"A Strange Sort of Warfare Underground": Mines and Countermines on the Petersburg Front, 1864
Petersburg, Virginia, is known for the mine explosion that destroyed a Confederate fort and initiated the Battle of the Crater. This was not the only mining effort on the siege line. Even before the July 30, 1864, explosion, the Confederate defenders of Petersburg constructed countermines in places where the terrain was susceptible to underground enemy approaches. The use of LIDAR imagery, map and photographic analysis, documentary research and field survey has revealed two extensive sets of underground tunnels within Petersburg National Battlefield. The Confederates actually detonated explosives in one set of tunnels and created "craters" that are still evident on the landscape. Fresh analysis of the tunnels and associated military features allows a better understanding of the fierce struggles along the seemingly static front and the array of measures, including sharpshooting, sapping, land mines, grenades and water obstacles, used to counter and outwit the enemy.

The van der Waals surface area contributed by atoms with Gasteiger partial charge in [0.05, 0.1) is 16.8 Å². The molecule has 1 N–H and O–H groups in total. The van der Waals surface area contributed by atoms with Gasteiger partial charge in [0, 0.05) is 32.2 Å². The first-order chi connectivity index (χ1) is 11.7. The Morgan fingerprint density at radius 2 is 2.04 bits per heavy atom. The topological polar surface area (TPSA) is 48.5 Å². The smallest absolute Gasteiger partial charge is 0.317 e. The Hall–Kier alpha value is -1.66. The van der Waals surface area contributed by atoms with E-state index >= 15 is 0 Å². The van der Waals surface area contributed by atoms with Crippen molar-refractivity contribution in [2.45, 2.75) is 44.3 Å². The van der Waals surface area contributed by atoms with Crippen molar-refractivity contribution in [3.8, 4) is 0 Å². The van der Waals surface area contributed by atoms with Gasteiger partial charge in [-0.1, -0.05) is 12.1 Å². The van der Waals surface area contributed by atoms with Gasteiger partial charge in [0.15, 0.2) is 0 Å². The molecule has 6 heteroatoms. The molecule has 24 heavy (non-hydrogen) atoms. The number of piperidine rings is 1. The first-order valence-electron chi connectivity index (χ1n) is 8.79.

This Resource is Part of the Following Collections
- From Great Meadows to Petersburg: Battlefield Archaeology in National Parks •
- Society for Historical Archaeology 2016
Cite this Record
"A Strange Sort of Warfare Underground": Mines and Countermines on the Petersburg Front, 1864. Julia Steele, David Lowe, Philip Shiman. Presented at Society for Historical Archaeology, Washington, D.C. 2016 ( tDAR id: 434464)
min long: -129.199; min lat: 24.495 ; max long: -66.973; max lat: 49.359 ;